Spring cleaning may help you find that some of your one-time treasures have turned into trash—which could mean treasure not only for those who are less fortunate but for you in potential tax deductions. Use these guidelines to assess that potential.
Is it worthwhile for you to donate?
Deductions come from your adjusted gross income. Make contributions in years that your itemized deductions (eligible medical expenses, long-term care expenses, interest, etc.) are more than the IRS standard deduction.
A donation must meet four requirements to be considered charitable:
- It must be given to an organization the IRS deems a qualified charity. For more information, see Publication 526 at www.irs.gov.
- No part of the organization’s earnings can benefit any private individual.
- No substantial part of the organization’s work can consist of propaganda or legislative activities.
- You must make the contribution in cash or property before the close of the tax year for which you take the deduction.
Establish the donation’s real value
- The Treasury Department says you must establish the item’s fair market value (FMV) at the time of the donation. FMV is the price an item would sell for on the open market between a willing seller and a willing buyer. This can be determined by the cost or selling price, the sale of comparable property, the replacement cost, or the opinion of experts.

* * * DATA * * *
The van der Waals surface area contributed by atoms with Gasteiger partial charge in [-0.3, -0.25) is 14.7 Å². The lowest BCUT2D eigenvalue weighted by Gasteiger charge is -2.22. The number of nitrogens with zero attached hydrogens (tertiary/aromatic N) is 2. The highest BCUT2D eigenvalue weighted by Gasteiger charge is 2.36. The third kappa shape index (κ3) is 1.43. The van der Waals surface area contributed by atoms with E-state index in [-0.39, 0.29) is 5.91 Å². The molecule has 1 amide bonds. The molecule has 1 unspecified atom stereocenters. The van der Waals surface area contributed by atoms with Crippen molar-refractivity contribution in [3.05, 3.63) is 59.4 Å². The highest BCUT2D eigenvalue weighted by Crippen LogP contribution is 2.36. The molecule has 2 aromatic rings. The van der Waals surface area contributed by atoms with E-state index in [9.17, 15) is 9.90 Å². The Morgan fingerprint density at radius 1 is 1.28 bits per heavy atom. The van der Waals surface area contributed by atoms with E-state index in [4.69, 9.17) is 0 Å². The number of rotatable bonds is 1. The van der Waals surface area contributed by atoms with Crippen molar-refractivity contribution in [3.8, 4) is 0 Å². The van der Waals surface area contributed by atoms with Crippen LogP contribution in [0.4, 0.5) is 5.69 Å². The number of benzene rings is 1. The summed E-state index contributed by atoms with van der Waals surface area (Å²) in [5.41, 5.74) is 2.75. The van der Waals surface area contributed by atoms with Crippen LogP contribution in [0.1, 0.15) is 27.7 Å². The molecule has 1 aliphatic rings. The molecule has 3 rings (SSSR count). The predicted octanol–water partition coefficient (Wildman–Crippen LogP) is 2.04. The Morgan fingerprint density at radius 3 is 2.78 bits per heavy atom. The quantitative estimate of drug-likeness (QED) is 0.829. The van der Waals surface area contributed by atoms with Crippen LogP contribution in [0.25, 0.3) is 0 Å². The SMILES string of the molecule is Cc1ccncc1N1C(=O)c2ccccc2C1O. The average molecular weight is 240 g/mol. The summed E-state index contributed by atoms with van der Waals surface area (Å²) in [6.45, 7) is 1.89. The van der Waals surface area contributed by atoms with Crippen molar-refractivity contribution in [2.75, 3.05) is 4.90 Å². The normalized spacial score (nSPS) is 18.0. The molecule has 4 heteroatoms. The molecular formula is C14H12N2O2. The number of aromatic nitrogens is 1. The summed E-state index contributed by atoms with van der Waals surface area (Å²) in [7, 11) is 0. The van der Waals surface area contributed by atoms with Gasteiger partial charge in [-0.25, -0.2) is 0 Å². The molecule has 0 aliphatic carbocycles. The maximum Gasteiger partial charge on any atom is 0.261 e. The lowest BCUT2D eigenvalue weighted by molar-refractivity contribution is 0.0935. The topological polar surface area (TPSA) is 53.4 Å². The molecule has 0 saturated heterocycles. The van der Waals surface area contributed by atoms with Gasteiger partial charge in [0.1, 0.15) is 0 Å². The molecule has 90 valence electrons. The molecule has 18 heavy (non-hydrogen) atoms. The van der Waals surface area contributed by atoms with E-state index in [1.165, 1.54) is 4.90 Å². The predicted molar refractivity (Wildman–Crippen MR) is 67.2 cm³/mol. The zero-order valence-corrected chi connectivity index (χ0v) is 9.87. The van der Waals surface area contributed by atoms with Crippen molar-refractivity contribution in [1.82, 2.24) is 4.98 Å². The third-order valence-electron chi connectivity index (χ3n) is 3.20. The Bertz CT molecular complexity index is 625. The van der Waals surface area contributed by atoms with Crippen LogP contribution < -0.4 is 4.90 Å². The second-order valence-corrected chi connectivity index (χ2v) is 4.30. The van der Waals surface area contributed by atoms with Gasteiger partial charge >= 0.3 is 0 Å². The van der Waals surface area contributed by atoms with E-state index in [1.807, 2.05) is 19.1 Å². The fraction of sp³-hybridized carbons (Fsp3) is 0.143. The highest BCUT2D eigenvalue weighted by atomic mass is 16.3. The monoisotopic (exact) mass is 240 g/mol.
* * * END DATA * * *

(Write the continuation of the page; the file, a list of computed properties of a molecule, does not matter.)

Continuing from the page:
- Clothes, computers, sofas, stocks, artwork, land, or cars all vary tremendously in how FMV is determined.
- Download a copy of “Determining the Value of Donated Property” from the IRS website, www.irs.gov. This addresses FMV, the valuation of different types of property, appraisals, and penalties, and also provides sources for more information.
- Overstating the value of property can result in a penalty of 20 percent to 40 percent of the tax underpayment.
- Assign a value consistent with what an organization that resells such items charges for them. Check www.goodwillpromo.org for how it valuates children’s, women’s, and men’s clothing; housewares; appliances; sporting goods; and furniture.
- Be warned: you will often not receive anywhere close to the retail price you paid for high-ticket items. It might be more sensible to consign your items to a local secondhand shop and make a cash donation to the charity instead.
- Know what percentage of the organization’s revenue goes to the charity’s stated purpose, as opposed to the percentage used to run the organization. Obviously, the less money spent on administrative costs (salaries, office rent, etc.) means more money goes to help others.
- Get the organization’s annual report or check with the state Attorney General’s office for the organization’s legitimacy.
- Get a signed receipt that states the value assigned to your donation and hold onto it until tax time.